I’m a pretty emotional person, so I feel very fortunate that I have the outlet that I do as a songwriter to be able to work through stuff. It’s very cathartic.
Let’s talk about the opening track, ‘Drover’, which I know is about the Wake Hill walk-off and written as a prequel to Paul Kelly’s ‘From Little Things Big Things Grow’.
Well it ended up being a prequel. Initially, I just wrote it about the story itself, but it ended up being a prequel about two brothers who work on the cattle station, and again, that’s historical fiction. It’s about something that happened, and I’m sure there were brothers working on the cattle station who spoke about how “we’re gonna strike soon and we’re gonna do a walk out”. I’m sure there was, but I don’t know these people specifically.
I thought it was an interesting perspective on a major event in world history.
What made you decide to write that track now?
Well I didn’t decide, really. It just sort of happened. Songs just happen, they do. It’s up to me, as a writer — if I’m able to catch one every now and then — to honour it.
Is storytelling in music something that you’re particularly interested by?
Well that’s what music is. That’s what civilisation is. It’s storytelling, that’s what education is, that’s what enlightenment is — telling stories and passing stuff on. That’s the whole deal. It’s the whole point. It is. It’s learning, and teaching, and telling stories, and learning. That’s the whole point.
So is Paul Kelly an artist you have a lot of respect for?
Of course, yeah. I think everybody does. Paul’s great. He’s helped me out a lot and he’s given me a lot of work, which is great, but he’s helped me out so much and just been a mentor. He’s always just at the end of the phone, if needed. He’s someone who I have immense respect for and a lot of love for as well. We’ve worked together a lot and I hope to continue doing that for as long as possible.
How did you guys first cross paths?
He called me. Out of the blue.
I went to high school with his nephew. And I was kicking around a bit, and we had old family friends and stuff like that, but I’d never met Paul. I get a phone call one night and it’s Paul Kelly asking me to be involved in a project and that was that.
And when Paul Kelly calls, you say yes.
Yeah, I’ll have rustle some papers and pretend to check my schedule. “Oh, looks like I can move some things around!”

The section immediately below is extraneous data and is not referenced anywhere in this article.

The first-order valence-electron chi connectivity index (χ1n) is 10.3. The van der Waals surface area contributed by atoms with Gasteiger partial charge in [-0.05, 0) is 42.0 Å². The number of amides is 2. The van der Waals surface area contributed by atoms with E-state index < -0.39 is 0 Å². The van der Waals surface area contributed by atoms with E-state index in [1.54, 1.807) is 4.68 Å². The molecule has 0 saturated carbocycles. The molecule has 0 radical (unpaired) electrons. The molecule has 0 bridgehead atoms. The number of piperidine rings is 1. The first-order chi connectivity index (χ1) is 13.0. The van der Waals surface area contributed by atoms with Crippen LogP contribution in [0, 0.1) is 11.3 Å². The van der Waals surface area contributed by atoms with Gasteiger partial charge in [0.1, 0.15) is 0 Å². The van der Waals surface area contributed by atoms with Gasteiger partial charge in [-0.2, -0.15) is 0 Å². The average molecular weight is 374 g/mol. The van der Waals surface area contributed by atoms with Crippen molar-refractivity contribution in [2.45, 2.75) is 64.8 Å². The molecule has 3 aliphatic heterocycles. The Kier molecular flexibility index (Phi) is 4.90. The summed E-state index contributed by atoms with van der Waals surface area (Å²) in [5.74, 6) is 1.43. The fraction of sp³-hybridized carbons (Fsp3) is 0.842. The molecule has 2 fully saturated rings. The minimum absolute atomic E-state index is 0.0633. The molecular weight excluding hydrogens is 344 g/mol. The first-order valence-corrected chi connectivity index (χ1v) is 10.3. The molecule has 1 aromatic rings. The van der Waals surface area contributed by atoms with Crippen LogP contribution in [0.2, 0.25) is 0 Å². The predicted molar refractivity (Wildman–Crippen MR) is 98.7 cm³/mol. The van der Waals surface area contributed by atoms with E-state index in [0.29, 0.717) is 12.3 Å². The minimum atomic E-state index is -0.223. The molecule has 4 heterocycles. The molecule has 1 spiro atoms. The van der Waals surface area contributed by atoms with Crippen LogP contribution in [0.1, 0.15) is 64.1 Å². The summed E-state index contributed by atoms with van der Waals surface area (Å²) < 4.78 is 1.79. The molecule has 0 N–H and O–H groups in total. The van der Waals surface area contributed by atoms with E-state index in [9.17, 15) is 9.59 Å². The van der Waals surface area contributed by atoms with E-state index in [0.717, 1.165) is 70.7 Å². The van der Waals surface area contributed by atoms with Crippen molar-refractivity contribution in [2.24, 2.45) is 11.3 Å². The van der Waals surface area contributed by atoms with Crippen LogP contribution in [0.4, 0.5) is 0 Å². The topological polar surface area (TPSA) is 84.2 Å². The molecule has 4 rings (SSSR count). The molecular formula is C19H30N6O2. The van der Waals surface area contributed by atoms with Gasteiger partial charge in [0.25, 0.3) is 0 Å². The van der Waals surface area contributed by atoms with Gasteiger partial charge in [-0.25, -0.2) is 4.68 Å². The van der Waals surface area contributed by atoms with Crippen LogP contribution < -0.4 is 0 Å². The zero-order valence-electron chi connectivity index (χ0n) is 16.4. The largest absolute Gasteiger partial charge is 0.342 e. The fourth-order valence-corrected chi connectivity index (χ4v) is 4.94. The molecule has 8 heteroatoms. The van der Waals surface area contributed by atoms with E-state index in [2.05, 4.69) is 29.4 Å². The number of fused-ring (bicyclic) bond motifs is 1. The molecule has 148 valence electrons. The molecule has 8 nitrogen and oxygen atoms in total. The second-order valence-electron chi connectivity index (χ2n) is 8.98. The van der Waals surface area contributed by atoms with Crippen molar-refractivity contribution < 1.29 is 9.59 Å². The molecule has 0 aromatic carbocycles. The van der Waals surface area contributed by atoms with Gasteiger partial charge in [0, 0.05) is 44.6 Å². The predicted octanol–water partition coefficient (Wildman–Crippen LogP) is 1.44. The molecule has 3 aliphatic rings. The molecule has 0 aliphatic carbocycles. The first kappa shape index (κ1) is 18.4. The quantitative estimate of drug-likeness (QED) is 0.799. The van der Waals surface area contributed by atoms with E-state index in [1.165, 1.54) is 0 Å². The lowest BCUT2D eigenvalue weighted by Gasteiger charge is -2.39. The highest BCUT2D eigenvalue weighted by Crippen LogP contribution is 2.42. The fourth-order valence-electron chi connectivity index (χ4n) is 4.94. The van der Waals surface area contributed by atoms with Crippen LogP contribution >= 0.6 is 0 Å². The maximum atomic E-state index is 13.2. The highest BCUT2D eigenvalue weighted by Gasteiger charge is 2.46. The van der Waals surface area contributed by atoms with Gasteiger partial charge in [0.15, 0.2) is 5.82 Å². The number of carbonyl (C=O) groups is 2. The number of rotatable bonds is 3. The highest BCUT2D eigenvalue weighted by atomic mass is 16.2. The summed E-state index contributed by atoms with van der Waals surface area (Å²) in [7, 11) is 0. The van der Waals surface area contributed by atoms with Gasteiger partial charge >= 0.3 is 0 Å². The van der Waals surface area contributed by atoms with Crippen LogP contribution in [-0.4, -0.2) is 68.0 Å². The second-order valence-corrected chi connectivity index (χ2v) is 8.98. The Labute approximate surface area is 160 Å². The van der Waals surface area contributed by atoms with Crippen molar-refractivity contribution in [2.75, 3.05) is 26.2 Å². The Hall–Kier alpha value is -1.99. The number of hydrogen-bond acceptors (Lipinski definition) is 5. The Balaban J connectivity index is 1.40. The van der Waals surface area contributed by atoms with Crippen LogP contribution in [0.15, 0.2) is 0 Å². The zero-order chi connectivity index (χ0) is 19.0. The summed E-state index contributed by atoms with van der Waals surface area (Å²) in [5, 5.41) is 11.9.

And you did ‘January 26’ with A.B. Original last year. Do you think it’s important that protest music is being made right now in Australia?
I think it’s always important to speak up. I don’t see that as a protest, I see it as pointing to the scoreboard.
It is what it is, whether people want to believe it or not. It’s completely beside the point. It’s the fucking history of this country. It’s not our opinion, it’s fucking what happened, and is happening. So it’s the opposite of a protest, it’s just what’s up. A spade is a spade. It’s not a protest at all. If anything, it’s a protest to deny it.
“It’s not our opinion, it’s fucking history”
It’s not our opinion, it’s fucking history. And if there’s anyone out there whose connection to this place is so fucking fragile and flimsy that someone giving them a history lesson about the place that they apparently love so much is threatening, then they can go fuck themselves. They’re not patriots, they’re nationalists and they’re racists. Why is their fucking security threatened by us feeling more secure?
They’re bigots and the can go fuck themselves. They’re just white and entitled. It’s a thing. It is. And the biggest thing about white entitlement is that they think it’s a myth. Like, it’s not up to them to decide what I’m offended by — it’s up to me whether I’m offended.
As well as the A.B. guys and Paul Kelly, you’ve also got a show coming up in Alice Springs with Midnight Oil. They’re all artists with a history of making pretty political music — do you naturally gravitate to those more socially conscious artists?
I will go where the work is. If Paul calls me, I’ll go. If A.B. Original call, I’ll go. We’re kindred spirits and we’re fighting the good fight. It’s not a matter of opinion, it’s the right thing to do. So, yeah, it’s good. Rednecks all hang out with each other and good people hang out with each other too. It’s like ‘Good, be over there, fucking bigots’.